In 1926, William Niven, discovered ruins 31 feet below the surface of a city destroyed by a massive earthquake. The earthquake was so powerful that it smashed and crushed buildings made of stone and concrete. The buildings were totally shattered.
Additionally, these ruins were covered with volcanic ash 2 to 3 feet thick. This ash was then covered with 31 feet of sand, gravel, and boulders and two other buried city pavements indicating that the ruined city was submerged by a massive tidal wave.
The actual dig was over 31 feet below the surface. There was a layer of soil one foot deep, then, another layer of gravel and sand with broken pottery nine feet deep and a street pavement below that. Below the pavement there was another layer of small boulders and gravel and sand six feet deep followed by a second street pavement. Below this second pavement there was found an additional fourteen feet of small boulders, gravel, and sand followed by two to three feet of ash. Below the ash there was a buried city and a third pavement. The age of this city has yet to be determined. (See either The Lost Continent of Mu by James Churchward or The Mysteries of the Mexican Pyramids by Peter Tompkins)
How can this happen? The site of the discovery is in the Valley of Mexico located 7,000 feet above sea level. Furthermore, this valley is surrounded with mountains that rise an additional 5,000 feet. For a tidal wave to strike here would require that the site be lower, closer to sea level. Just when did this happen? Was it, 10,000 years, or 50,000 years, or a million years?
The uplifting of mountain ranges occur when land masses are subducted (slide under) another land mass, in this case the Valley of Mexico uplifting both the valley plateau and the mountain ranges. This is a slow process. Tens of millions of years would be required.
However, William Niven’s description of the site gives a clue to the date of this city’s destruction. The massive earthquake, followed by thick ash, followed by a tidal wave is characteristic of what would have occurred when the meteorite struck the Yucatan coast and killed off the dinosaurs some 66 million years ago. I know, archaeologists will object; however, the description of the site never-the- less fits with the result of such an impact.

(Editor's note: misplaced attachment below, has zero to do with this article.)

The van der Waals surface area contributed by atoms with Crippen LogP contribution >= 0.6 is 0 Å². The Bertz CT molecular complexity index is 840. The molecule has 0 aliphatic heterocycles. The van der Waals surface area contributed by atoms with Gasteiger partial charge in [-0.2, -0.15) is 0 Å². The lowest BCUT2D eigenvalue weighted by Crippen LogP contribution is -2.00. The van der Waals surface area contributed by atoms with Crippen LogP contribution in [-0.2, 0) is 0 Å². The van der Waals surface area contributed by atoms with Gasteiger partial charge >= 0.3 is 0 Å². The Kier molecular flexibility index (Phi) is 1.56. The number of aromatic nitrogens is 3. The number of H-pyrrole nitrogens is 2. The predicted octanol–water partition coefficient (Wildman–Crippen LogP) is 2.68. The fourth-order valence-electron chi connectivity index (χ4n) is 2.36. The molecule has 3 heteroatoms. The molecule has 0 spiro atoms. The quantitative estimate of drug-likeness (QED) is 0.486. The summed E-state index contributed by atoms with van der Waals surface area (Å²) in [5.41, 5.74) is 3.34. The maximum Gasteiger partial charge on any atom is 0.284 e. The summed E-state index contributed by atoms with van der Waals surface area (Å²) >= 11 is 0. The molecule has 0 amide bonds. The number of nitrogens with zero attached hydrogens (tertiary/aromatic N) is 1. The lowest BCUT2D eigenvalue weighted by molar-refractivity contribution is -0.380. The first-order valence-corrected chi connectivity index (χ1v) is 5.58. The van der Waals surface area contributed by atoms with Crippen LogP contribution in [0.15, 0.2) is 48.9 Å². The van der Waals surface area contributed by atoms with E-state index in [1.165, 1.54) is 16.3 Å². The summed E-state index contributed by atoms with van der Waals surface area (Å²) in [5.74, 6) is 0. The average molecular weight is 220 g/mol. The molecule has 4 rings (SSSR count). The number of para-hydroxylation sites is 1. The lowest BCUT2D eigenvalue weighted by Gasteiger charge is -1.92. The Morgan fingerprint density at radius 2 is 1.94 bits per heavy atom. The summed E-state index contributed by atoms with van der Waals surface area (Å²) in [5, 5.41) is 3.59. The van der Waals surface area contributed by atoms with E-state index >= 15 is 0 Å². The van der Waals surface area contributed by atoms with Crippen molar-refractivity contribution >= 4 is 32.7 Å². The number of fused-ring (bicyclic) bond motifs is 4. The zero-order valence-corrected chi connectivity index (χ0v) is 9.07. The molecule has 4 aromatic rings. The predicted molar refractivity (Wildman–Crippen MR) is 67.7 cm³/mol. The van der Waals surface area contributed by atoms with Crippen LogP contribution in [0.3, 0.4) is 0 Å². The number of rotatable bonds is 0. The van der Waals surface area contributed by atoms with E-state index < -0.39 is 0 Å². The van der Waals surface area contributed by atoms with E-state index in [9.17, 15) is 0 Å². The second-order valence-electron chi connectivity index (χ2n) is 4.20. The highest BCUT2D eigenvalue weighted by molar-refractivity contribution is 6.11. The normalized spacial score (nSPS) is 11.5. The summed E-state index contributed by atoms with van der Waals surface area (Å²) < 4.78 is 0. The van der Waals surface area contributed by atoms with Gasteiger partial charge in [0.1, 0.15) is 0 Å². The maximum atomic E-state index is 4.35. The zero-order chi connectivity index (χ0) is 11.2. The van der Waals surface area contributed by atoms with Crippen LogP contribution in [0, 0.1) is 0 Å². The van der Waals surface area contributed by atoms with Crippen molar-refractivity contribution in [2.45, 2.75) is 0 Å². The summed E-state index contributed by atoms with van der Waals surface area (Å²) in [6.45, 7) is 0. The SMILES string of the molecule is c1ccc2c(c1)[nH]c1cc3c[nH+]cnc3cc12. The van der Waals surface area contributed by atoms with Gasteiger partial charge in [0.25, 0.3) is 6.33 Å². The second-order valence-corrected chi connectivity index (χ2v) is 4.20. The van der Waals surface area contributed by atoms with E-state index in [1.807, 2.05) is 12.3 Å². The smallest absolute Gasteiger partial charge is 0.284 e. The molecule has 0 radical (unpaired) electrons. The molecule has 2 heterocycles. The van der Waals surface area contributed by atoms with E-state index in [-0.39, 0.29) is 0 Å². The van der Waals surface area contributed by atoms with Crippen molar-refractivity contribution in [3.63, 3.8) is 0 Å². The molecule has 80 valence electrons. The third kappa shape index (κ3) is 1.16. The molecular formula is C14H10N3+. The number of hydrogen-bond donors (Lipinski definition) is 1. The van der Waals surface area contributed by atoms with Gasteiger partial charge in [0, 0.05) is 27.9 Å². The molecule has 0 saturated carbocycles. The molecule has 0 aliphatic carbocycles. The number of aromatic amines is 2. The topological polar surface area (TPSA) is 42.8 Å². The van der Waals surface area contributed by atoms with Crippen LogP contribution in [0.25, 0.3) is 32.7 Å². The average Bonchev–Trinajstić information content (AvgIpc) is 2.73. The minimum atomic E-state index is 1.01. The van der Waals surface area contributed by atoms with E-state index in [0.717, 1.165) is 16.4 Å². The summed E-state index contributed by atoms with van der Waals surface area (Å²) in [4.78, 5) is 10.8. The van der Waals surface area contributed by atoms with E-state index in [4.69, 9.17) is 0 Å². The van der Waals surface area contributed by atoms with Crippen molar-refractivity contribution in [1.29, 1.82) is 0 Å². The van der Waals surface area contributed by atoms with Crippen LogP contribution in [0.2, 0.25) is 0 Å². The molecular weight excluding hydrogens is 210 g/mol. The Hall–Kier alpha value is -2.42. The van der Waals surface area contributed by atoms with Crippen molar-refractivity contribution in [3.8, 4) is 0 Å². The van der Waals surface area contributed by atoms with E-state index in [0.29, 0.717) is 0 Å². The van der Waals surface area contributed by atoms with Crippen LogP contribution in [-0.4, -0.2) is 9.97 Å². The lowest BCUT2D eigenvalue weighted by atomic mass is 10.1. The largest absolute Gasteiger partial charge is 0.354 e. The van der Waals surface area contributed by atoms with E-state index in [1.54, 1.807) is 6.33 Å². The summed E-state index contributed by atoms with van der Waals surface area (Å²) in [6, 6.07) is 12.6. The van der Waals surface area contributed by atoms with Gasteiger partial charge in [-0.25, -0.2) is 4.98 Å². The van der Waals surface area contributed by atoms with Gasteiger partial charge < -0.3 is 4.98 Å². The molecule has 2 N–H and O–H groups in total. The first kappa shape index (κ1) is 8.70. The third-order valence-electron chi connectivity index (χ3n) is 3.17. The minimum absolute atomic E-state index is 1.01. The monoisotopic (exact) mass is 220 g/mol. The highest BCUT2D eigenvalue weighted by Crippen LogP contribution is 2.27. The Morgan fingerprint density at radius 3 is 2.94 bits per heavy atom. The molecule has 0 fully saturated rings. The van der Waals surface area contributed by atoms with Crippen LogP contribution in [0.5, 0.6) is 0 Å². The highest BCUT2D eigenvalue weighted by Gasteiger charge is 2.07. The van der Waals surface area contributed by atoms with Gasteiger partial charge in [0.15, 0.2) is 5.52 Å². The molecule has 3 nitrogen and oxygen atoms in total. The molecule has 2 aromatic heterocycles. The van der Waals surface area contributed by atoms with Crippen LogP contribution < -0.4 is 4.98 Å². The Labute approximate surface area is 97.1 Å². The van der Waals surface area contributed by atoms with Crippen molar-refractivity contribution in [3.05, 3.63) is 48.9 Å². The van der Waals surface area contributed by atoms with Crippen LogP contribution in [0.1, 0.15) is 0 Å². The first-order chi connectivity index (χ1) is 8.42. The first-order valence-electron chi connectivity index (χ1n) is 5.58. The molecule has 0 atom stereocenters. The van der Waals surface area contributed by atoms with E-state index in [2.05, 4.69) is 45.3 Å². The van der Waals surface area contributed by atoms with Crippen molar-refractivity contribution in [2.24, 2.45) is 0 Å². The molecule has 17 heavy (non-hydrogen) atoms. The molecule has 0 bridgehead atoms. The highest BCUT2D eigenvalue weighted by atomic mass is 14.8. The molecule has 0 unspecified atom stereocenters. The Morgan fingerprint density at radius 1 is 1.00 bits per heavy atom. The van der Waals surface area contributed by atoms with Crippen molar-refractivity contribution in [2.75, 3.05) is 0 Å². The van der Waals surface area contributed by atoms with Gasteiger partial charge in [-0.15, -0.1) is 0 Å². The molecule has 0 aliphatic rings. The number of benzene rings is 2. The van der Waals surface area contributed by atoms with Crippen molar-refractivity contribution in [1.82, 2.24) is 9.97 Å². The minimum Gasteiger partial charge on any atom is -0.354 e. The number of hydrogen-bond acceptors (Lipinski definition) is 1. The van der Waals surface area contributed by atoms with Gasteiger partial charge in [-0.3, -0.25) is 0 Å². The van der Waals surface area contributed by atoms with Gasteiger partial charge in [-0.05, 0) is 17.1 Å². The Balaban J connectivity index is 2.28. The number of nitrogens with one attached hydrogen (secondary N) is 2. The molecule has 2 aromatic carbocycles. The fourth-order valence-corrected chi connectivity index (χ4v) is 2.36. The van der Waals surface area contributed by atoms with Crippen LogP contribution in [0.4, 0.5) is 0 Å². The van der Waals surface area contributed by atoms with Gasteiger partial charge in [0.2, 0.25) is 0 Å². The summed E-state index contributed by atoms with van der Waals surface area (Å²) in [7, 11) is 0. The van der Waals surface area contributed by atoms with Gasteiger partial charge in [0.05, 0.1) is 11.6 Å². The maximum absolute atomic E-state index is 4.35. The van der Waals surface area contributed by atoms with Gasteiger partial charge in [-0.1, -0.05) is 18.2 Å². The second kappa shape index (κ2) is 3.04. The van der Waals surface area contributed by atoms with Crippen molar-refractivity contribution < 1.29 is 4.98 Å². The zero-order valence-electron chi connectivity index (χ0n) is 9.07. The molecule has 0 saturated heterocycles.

There is more. William Niven, conducted his research at a number of clay pits in the Valley of Mexico about 6 miles from Mexico City. The area he examined was 20 miles in length by 10 miles in width. That is 200 square miles. The destroyed city was very large, possibly inhabited by millions of individuals. Keep in mind that New York City is only 305 square miles and has a population of over 8 million people.
William Niven’s work has been neglected, mostly because he provided it to James Churchward the author of the book, The Lost Continent of Mu. Unlike Churchward, Niven was a better scientist and his work needs to be re-studied.
We now face a quandary. Just who were the residents of this lost city? There are some who believe that there is a connection between Mexico and an extinct civilization on Mars. If this is the case, then, the connection seems to have taken place during the Cretaceous Period, the time of the dinosaurs. I have dated La Venta, the Olmec city, at 103.8 million years of age.
If a connection did exist with Mars, then, this city may have been a colony of Mars. If this is the case, then, we can also ask: “Is Mars the lost continent of Mu”?